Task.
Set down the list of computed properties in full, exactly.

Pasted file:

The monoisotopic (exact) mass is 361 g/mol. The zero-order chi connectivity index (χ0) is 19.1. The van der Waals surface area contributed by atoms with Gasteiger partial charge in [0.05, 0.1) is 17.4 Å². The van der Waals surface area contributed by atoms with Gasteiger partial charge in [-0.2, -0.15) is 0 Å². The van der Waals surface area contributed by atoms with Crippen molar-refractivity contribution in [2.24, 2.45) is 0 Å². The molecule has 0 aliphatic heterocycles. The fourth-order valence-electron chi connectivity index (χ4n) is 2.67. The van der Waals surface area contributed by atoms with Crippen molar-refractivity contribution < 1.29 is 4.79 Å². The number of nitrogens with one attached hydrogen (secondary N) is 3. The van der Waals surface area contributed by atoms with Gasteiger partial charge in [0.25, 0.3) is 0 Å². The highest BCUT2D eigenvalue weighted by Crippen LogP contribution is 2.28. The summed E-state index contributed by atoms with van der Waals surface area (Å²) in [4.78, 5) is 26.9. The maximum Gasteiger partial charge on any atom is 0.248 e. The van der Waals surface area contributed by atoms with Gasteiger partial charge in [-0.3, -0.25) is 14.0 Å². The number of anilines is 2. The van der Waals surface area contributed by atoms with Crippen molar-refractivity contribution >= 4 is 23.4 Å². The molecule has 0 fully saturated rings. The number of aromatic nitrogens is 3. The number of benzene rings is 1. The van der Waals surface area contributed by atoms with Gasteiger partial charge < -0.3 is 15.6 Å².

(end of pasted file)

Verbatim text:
The monoisotopic (exact) mass is 361 g/mol. The zero-order chi connectivity index (χ0) is 19.1. The van der Waals surface area contributed by atoms with Gasteiger partial charge in [0.05, 0.1) is 17.4 Å². The van der Waals surface area contributed by atoms with Gasteiger partial charge in [-0.2, -0.15) is 0 Å². The van der Waals surface area contributed by atoms with Crippen molar-refractivity contribution in [2.24, 2.45) is 0 Å². The molecule has 0 aliphatic heterocycles. The fourth-order valence-electron chi connectivity index (χ4n) is 2.67. The van der Waals surface area contributed by atoms with Crippen molar-refractivity contribution < 1.29 is 4.79 Å². The number of nitrogens with one attached hydrogen (secondary N) is 3. The van der Waals surface area contributed by atoms with Gasteiger partial charge in [0.25, 0.3) is 0 Å². The highest BCUT2D eigenvalue weighted by Crippen LogP contribution is 2.28. The summed E-state index contributed by atoms with van der Waals surface area (Å²) in [4.78, 5) is 26.9. The maximum Gasteiger partial charge on any atom is 0.248 e. The van der Waals surface area contributed by atoms with Gasteiger partial charge in [-0.3, -0.25) is 14.0 Å². The number of anilines is 2. The van der Waals surface area contributed by atoms with Crippen molar-refractivity contribution >= 4 is 23.4 Å². The molecule has 0 fully saturated rings. The number of aromatic nitrogens is 3. The number of benzene rings is 1. The van der Waals surface area contributed by atoms with Gasteiger partial charge < -0.3 is 15.6 Å².